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Whistleblower: Trump Admin. Overruled Dozens of Security Clearance Denials

House Oversight Committee says it will swiftly begin authorizing subpoenas to probe concerns

Rep. Elijah Cummings (D-Md.)

 House Oversight Committee chairman Rep. Elijah Cummings (D-Md.), seen here on Capitol Hill February 27, 2019, publicized "grave reports" from a whistleblower regarding the Trump administration's overruling of security clearance denials.  (Photo: Chip Somodevilla/Getty Images)

A White House whistleblower says the Trump administration cast aside "the best interest of national security" when it overturned dozens of security clearance application denials made by career officials.

The allegation was made by current White House employee Tricia Newbold—a security specialist whose 18 years in government have been spent under Democratic and Republican administrations alike—and was publicized in a letter (pdf) sent Monday from House Oversight Committee Chairman Elijah Cummings (D-Md.) to White House Counsel Pat Cipollone.

"The release of the information comes about a month after The New York Times reported that Trump ordered officials to grant [Trump son-in-law Jared] Kushner a clearance over the objections of national security officials and after Newbold spoke out to NBC News and other news outlets about her concerns," as The Associated Press reported.

The new letter comes as part of the oversight committee's ongoing probe of the administration's security clearance processes, and while the investigation has been met with obstruction from the White House, Cummings wrote, his committee has "not been idle."

Action has included an on-the-record interview with Newbold, who told the committee, "I would not be doing a service to myself, my country, or my children if I sat back knowing that the issues that we have could impact national security."

From Cummings' letter:

She has informed the committee that during the Trump administration, she and other career officials adjudicated denials of dozens of applications for security clearances that were later overturned. As a result, she warned that security clearance applications for White House officials "were not always adjudicated in the best interest of national security."

She also reported to the committee that she has been targeted for retaliation after declining to grant security clearances based on longstanding national security protocols. She stated: "I'm terrified of going back. I know that this will not be perceived in favor of my intentions, which is to bring back the integrity of the office."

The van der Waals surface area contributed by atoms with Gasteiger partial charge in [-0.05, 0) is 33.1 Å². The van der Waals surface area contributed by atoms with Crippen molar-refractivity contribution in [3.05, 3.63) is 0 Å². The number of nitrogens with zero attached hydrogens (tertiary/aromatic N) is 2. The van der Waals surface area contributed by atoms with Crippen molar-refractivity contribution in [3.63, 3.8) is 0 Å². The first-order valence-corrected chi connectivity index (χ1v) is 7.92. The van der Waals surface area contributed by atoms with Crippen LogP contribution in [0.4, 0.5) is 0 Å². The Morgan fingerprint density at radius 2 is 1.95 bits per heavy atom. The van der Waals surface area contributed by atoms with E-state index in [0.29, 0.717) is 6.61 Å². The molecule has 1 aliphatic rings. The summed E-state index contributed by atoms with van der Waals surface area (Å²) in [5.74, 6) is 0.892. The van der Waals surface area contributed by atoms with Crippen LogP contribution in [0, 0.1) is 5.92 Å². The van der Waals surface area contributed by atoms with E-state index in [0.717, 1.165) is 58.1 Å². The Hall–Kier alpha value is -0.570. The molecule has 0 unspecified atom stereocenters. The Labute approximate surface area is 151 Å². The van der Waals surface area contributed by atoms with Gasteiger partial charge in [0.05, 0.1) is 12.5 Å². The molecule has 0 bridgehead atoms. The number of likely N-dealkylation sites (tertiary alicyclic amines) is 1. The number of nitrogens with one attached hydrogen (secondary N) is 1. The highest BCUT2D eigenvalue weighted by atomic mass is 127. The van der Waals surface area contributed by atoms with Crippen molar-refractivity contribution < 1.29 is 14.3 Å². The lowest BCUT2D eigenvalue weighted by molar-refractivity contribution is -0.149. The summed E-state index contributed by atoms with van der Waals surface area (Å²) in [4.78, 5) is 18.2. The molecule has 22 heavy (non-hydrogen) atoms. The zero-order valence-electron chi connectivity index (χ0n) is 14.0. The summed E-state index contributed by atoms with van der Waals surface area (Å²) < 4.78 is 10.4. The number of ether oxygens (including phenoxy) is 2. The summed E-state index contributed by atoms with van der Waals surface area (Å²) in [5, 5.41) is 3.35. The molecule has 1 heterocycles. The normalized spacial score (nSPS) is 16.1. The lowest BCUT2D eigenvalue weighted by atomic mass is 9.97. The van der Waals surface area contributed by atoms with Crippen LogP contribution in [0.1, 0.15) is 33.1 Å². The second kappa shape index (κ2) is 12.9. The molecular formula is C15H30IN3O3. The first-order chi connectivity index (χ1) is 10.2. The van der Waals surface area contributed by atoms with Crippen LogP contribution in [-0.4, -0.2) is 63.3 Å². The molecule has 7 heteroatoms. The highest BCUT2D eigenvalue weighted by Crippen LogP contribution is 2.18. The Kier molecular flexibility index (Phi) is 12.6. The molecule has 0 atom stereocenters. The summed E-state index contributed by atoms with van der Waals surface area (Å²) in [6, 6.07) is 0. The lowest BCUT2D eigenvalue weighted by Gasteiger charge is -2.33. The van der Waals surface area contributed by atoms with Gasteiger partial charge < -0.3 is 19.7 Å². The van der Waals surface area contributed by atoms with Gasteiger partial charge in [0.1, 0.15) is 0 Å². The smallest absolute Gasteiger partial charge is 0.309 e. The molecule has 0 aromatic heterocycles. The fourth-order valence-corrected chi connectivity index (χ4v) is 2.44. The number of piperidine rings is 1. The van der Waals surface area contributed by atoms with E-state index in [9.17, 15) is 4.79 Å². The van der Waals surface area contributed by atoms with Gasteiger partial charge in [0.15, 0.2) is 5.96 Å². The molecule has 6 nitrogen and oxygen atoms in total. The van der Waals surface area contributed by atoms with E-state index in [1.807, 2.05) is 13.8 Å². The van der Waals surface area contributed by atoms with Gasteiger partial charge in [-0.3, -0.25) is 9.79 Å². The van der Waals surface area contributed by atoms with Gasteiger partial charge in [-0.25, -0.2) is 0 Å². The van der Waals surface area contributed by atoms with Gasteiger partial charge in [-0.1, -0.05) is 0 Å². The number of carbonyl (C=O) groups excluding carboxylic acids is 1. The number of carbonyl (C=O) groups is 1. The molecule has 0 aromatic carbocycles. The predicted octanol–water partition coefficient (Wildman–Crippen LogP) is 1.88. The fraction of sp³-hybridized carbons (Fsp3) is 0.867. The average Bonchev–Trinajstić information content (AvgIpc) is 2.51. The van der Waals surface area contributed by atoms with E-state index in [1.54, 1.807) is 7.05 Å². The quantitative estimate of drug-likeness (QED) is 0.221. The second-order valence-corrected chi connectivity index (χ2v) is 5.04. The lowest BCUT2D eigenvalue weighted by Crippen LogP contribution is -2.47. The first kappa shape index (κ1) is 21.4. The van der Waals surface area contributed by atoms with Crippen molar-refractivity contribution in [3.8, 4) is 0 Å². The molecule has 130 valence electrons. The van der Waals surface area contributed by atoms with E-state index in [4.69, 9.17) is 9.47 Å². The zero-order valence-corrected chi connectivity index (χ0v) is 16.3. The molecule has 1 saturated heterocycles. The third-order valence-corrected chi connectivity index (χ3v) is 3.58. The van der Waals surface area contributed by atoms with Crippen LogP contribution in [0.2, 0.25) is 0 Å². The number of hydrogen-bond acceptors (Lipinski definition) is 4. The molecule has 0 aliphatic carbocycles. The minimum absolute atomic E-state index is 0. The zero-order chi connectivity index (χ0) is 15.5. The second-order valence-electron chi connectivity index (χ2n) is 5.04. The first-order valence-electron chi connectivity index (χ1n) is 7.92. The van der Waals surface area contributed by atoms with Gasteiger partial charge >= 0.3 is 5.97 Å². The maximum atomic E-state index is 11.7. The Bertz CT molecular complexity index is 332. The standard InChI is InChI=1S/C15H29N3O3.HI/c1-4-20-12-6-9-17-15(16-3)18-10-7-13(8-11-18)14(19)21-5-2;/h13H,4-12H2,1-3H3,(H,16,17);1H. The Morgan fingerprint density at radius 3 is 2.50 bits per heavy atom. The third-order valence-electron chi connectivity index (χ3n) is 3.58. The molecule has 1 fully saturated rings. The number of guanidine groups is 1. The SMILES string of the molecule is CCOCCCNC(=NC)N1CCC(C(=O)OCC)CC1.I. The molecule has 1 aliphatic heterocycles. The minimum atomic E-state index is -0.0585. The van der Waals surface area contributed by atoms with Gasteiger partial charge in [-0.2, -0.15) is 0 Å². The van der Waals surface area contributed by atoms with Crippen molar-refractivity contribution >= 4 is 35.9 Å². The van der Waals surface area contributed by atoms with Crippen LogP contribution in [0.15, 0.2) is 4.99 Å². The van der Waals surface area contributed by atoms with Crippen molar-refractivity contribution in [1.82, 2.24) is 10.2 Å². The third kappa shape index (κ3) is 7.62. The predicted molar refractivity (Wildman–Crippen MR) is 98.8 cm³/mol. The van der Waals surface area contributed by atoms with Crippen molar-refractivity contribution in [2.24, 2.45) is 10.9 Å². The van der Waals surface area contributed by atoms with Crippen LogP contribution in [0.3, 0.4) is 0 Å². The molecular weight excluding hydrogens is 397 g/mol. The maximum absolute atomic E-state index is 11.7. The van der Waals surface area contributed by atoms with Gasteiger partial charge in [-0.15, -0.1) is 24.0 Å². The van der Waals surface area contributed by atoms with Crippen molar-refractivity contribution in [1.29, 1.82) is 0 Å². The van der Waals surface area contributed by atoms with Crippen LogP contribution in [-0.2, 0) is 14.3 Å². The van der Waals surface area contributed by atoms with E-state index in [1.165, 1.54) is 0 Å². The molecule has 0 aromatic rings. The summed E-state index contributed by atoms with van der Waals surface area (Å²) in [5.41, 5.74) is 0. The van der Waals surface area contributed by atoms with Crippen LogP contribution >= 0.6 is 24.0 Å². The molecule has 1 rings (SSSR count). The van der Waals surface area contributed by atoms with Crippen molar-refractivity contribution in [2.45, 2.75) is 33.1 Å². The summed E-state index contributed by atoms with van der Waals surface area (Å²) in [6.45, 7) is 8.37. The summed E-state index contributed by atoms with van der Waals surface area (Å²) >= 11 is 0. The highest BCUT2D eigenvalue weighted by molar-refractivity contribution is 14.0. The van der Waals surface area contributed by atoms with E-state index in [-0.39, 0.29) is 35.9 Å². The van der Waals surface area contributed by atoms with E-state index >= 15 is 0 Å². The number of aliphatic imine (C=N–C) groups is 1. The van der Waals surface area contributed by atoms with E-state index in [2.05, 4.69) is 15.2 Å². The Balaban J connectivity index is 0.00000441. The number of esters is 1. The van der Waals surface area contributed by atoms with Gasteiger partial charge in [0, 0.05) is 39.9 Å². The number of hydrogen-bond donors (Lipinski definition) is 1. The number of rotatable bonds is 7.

Yet, despite these risks, she has agreed to identify herself publicly at this time because she strongly believes that Congress must intervene immediately to safeguard our national security.

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Cummings also fired off a memo to committee members on Monday. "Committee staff have spoken with other whistleblowers who corroborated Ms. Newbold's account, but they were too afraid about the risk to their careers to come forward publicly," it said. 

The letter to the White House counsel says that Newbold identified 25 individuals whose security clearance denials were overruled. While no names are given, Cummings's letter to staff says that the list included "two current senior White House officials."

"According to Ms. Newbold, her concern was that many security clearance denials were routinely overruled without following the proper protocols to document why senior officials disagreed with assessments and without memorializing the risks they were accepting."

Regarding one of the two senior officials, "Senior White House Official 1," Newbold and another security clearance officer issued denials based on factors "including foreign influence, outside activities ('employment outside or businesses external to what your position at the EOP entails'), and personal conduct." The director of personnel security, Carl Kline, however, was unmoved and overruled their determination without addressing their concerns they laid out.

Newbold also mentioned concerns that another clearance adjudicator laid out as disqualifiers in a 14-page document for a second "very senior White House official." She was told, however, to not touch the case, and the individual was given a clearance.

Among other concerns she raised were "the unusually high number of interim clearances under the Trump Administration," as well as the duration of those interim clearances; the lack of proper security for personnel security files; and the failure to fully staff the clearance office.

The letter also draws attention to the retaliation Newbold already faced this year when she was given a suspension and discriminatory work environment after raising concerns about the offices' practices.

"In light of the grave reports from this whistleblower—and the ongoing refusal of the White House to provide the information we need to conduct our investigation," Cummings wrote, "the committee now plans to proceed with compulsory process and begin authorizing subpoenas, starting at tomorrow's business meeting." 

 

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